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CSS vs. HTML: What’s the Difference?

When you start learning about web development, some of the first terms you’ll come across are HTML and CSS. What’s the difference between them and how do they play a role in building websites?

We’ll dive deeper into these two languages later on, but here are the basics: HTML is a markup language for creating the structure of a web page, and CSS is a style sheet language for designing the look and feel of a web page. You’ll typically use the two languages together to build websites.

In this post, we’ll cover the key difference between HTML and CSS. We’ll also discuss how both languages work together to form the content and presentation layers of a website or web application.

What is HTML?

Hyper-text markup language (HTML) is a markup language that’s used to describe the structure and content of a website or web application. A single HTML file contains many different elements, such as headers, paragraphs, tables, lists, and more. Each element has an opening and closing tag, and elements can contain different attributes and properties. 

HTML documents consist of a tree structure: the root <html> tag branches out into child tags like the header <head>, body <body>, and footer <footer> of the page. Then these elements can have individual headings (<h1>, <h2>, etc), paragraphs (<p>), and so on. Hyperlinks (the anchor <a> tag) can also be used to link web pages or HTML documents to each other, forming the larger structure of a website.

There are over 100 different HTML tags that browsers can parse to display a web page. That said, you don’t need to memorize all of them to become a front-end web developer. As you continue working with HTML to build more websites and web apps you’ll start to learn the most commonly used tags.

For more information about working with different HTML elements, see the Treehouse course library related to HTML.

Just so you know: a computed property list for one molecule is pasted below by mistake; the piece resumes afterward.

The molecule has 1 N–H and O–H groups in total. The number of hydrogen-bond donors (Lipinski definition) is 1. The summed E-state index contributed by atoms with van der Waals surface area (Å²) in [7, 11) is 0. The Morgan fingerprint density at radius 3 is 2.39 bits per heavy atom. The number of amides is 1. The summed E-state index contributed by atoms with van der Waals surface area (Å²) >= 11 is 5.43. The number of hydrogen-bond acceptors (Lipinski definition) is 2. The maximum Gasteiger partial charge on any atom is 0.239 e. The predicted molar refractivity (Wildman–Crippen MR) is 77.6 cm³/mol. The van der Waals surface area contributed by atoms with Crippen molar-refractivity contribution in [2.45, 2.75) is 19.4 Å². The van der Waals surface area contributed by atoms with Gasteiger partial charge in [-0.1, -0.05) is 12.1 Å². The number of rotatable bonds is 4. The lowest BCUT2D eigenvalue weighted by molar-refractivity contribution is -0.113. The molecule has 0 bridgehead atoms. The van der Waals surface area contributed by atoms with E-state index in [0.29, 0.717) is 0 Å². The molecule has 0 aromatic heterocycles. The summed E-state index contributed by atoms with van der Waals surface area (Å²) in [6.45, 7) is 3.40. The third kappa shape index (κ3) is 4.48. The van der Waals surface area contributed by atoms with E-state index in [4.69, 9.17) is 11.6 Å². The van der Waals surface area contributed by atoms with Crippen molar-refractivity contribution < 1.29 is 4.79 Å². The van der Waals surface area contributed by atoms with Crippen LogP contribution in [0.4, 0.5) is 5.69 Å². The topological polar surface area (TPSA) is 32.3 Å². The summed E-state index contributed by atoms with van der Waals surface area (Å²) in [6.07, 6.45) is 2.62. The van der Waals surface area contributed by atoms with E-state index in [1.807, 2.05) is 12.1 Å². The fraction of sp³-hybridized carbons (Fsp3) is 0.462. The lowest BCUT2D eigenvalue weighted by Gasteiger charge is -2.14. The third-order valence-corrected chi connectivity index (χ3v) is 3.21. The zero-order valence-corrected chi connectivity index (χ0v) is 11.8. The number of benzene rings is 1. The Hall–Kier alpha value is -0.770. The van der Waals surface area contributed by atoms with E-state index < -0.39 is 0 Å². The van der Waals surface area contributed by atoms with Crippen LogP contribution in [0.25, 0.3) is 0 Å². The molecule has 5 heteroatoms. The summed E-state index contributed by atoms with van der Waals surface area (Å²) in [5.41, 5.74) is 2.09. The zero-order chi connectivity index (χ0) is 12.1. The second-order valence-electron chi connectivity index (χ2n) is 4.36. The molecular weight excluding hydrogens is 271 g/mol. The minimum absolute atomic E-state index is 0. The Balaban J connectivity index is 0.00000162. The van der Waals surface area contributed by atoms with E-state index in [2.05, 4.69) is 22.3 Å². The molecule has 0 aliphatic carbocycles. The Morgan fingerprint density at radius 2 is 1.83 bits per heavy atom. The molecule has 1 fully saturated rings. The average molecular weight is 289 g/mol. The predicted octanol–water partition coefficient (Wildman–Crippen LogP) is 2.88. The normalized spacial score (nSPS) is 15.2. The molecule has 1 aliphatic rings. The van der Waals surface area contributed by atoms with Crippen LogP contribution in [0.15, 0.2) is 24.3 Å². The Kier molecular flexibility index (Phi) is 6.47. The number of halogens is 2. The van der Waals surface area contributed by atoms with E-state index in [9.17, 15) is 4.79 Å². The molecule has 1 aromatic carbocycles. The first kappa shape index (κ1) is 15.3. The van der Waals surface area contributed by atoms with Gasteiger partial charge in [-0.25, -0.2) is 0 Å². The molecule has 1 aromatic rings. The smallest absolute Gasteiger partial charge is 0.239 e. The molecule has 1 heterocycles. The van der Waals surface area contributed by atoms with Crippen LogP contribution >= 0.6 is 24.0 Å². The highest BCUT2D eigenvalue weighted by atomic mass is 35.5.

Features of HTML

What is CSS? 

The cascading style sheet (CSS) language is another front-end development tool that’s used to define the look and feel of a website. A CSS file (or inline CSS embedded into an HTML file) contains individual style attributes, such as font sizes, colors, layout, and more. These are applied to different HTML elements based on CSS selectors and declarations.

CSS code can start to get complicated once you start applying different styles for various devices, screen sizes, resolutions, and more. In addition, one of the greatest challenges with CSS is that it is not uniformly supported by different web browsers like Firefox, Safari, and Chrome. That means a web page with the same stylesheet might not look the same on different devices or web browsers.

For more information about using CSS to design web pages, see the Treehouse course library related to CSS.

Features of CSS


Defines the structure and content of a web pageDefines the look and feel of each HTML element
Includes tags for headings, paragraphs, tables, lists, and other structural elementsIncludes selectors and declarations for colors, fonts, layouts, and other design elements
Enables web developers to create the hierarchy of a website using hyperlinksEnables web developers to adapt the website to different types of devices 
HTML only allows you to add static content to web pages like text and imagesCSS allows you to add animations and transitions to improve the UI of a web page
HTML files are saved with the .html extensionCSS files are saved with the .css extension

Key Differences Between HTML & CSS

DifferenceExplanation / Significance
Language TypeHTML is a markup language. CSS is a style sheet language.
RequirementsYou need HTML to create a basic webpage, but using CSS is optional. However, the page will effectively be plaintext.
DependencyYou can embed CSS code directly into HTML markup, but you cannot embed HTML into CSS code.